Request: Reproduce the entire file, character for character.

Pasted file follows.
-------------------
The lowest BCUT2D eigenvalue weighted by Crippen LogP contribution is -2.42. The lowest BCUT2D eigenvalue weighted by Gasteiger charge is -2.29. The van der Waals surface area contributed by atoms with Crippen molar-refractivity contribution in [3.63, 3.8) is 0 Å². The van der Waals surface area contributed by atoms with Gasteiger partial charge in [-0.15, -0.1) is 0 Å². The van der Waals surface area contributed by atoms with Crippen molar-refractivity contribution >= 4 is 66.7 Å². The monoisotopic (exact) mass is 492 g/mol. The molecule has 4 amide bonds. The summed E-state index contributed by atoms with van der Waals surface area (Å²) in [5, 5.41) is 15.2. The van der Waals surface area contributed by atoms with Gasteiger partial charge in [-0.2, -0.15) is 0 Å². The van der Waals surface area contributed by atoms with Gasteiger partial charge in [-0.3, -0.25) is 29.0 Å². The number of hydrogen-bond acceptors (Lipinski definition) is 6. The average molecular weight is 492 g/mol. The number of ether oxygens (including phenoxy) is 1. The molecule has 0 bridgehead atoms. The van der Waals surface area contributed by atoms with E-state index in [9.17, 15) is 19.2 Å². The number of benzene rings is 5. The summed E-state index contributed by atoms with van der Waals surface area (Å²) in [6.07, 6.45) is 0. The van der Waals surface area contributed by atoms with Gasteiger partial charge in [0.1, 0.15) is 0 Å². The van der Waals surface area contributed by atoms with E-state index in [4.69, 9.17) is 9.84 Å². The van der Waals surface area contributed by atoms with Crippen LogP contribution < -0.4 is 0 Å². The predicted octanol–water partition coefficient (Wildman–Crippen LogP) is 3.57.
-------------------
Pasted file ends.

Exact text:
The lowest BCUT2D eigenvalue weighted by Crippen LogP contribution is -2.42. The lowest BCUT2D eigenvalue weighted by Gasteiger charge is -2.29. The van der Waals surface area contributed by atoms with Crippen molar-refractivity contribution in [3.63, 3.8) is 0 Å². The van der Waals surface area contributed by atoms with Gasteiger partial charge in [-0.15, -0.1) is 0 Å². The van der Waals surface area contributed by atoms with Crippen molar-refractivity contribution >= 4 is 66.7 Å². The monoisotopic (exact) mass is 492 g/mol. The molecule has 4 amide bonds. The summed E-state index contributed by atoms with van der Waals surface area (Å²) in [5, 5.41) is 15.2. The van der Waals surface area contributed by atoms with Gasteiger partial charge in [-0.2, -0.15) is 0 Å². The van der Waals surface area contributed by atoms with Gasteiger partial charge in [-0.3, -0.25) is 29.0 Å². The number of hydrogen-bond acceptors (Lipinski definition) is 6. The average molecular weight is 492 g/mol. The number of ether oxygens (including phenoxy) is 1. The molecule has 0 bridgehead atoms. The van der Waals surface area contributed by atoms with E-state index in [9.17, 15) is 19.2 Å². The number of benzene rings is 5. The summed E-state index contributed by atoms with van der Waals surface area (Å²) in [6.07, 6.45) is 0. The van der Waals surface area contributed by atoms with Gasteiger partial charge in [0.1, 0.15) is 0 Å². The van der Waals surface area contributed by atoms with E-state index in [4.69, 9.17) is 9.84 Å². The van der Waals surface area contributed by atoms with Crippen LogP contribution < -0.4 is 0 Å². The predicted octanol–water partition coefficient (Wildman–Crippen LogP) is 3.57.